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Russian economy shrinks for first time since 2009

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Russia's economy shrank in November for the first time in five years, the government said on Monday, as sliding oil prices and Western sanctions over Ukraine take their toll.

[MOSCOW] Russia's economy shrank in November for the first time in five years, the government said on Monday, as sliding oil prices and Western sanctions over Ukraine take their toll.

The economy ministry said gross domestic product for the month contracted by 0.5 per cent year-on-year for the first time since October 2009.

The ministry chalked up the negative growth to a slowdown in a number of sectors including services, agriculture, extraction of mineral resources and construction.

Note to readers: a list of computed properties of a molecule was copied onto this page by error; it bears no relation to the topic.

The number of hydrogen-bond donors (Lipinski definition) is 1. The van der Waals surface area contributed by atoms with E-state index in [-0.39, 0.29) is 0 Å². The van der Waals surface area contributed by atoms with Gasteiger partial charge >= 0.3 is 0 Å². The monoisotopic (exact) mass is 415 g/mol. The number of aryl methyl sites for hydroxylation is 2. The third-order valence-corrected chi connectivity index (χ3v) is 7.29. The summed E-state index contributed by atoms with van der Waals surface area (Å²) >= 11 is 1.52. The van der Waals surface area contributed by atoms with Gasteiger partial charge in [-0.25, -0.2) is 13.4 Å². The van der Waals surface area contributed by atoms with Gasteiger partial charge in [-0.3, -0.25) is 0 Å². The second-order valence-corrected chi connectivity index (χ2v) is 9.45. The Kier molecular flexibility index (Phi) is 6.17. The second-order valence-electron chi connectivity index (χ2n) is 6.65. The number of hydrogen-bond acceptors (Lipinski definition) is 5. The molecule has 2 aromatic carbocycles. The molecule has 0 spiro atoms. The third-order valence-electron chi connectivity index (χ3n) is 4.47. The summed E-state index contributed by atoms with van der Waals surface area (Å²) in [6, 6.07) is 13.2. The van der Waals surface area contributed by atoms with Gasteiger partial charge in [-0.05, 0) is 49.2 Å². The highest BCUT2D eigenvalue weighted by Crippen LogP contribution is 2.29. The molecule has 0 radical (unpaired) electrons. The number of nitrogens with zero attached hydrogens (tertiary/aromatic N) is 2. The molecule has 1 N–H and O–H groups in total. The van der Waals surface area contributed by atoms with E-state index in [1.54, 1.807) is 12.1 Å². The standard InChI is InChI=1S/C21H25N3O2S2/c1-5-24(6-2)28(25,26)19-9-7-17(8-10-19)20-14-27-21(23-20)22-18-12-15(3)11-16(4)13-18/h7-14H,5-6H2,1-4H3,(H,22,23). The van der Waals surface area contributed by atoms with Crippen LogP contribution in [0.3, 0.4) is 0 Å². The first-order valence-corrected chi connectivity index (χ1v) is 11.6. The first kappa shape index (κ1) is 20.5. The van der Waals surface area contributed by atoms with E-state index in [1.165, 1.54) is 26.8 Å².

Under pressure from the low oil price and the Western sanctions over the Kremlin's support for separatists in Ukraine, Russia is sliding into a full-blown economic crisis, with the collapse of the ruble and growing inflation.

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The ruble fluctuated wildly earlier this month, with the central bank raising interest rates to 17 per cent from 10.5 per cent to prop up the currency and Russians snapping up imported goods ahead of expected price hikes.

Finance Minister Anton Siluanov said last week that the economy could shrink 4.0 per cent next year based on oil prices of around US$60 a barrel and predicted a budget deficit of 3.0 per cent.

He said the government would have to further reduce expenses or tap into its reserves, noting that a planned 10 per cent spending cut was not enough.

The central bank has warned that the economy could contract by up to 4.8 per cent next year based on current oil prices, with a recovery not expected until 2017.

AFP

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